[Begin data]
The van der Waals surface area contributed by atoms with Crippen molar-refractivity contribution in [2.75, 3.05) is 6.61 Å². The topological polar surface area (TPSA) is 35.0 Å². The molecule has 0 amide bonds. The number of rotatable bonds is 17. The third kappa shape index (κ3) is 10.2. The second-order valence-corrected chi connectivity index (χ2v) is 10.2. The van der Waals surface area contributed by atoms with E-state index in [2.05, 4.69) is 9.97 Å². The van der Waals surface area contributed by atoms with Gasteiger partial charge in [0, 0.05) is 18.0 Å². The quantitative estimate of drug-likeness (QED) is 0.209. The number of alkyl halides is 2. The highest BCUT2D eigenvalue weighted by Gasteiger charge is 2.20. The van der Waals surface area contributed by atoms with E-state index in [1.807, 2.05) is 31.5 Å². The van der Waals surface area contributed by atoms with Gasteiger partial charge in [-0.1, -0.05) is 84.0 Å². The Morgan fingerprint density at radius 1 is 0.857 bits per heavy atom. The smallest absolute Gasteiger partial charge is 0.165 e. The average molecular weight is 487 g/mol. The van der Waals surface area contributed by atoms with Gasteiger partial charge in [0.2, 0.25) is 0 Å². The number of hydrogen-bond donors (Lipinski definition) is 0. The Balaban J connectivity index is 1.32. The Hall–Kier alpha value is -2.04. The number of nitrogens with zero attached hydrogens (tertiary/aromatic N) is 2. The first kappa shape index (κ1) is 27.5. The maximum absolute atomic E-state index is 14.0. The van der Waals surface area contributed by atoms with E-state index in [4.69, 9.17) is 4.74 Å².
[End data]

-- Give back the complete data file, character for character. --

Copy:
The van der Waals surface area contributed by atoms with Crippen molar-refractivity contribution in [2.75, 3.05) is 6.61 Å². The topological polar surface area (TPSA) is 35.0 Å². The molecule has 0 amide bonds. The number of rotatable bonds is 17. The third kappa shape index (κ3) is 10.2. The second-order valence-corrected chi connectivity index (χ2v) is 10.2. The van der Waals surface area contributed by atoms with E-state index in [2.05, 4.69) is 9.97 Å². The van der Waals surface area contributed by atoms with Gasteiger partial charge in [0, 0.05) is 18.0 Å². The quantitative estimate of drug-likeness (QED) is 0.209. The number of alkyl halides is 2. The highest BCUT2D eigenvalue weighted by Gasteiger charge is 2.20. The van der Waals surface area contributed by atoms with E-state index in [1.807, 2.05) is 31.5 Å². The van der Waals surface area contributed by atoms with Gasteiger partial charge in [-0.1, -0.05) is 84.0 Å². The Morgan fingerprint density at radius 1 is 0.857 bits per heavy atom. The smallest absolute Gasteiger partial charge is 0.165 e. The average molecular weight is 487 g/mol. The van der Waals surface area contributed by atoms with Gasteiger partial charge in [0.2, 0.25) is 0 Å². The number of hydrogen-bond donors (Lipinski definition) is 0. The Balaban J connectivity index is 1.32. The Hall–Kier alpha value is -2.04. The number of nitrogens with zero attached hydrogens (tertiary/aromatic N) is 2. The first kappa shape index (κ1) is 27.5. The maximum absolute atomic E-state index is 14.0. The van der Waals surface area contributed by atoms with E-state index in [4.69, 9.17) is 4.74 Å².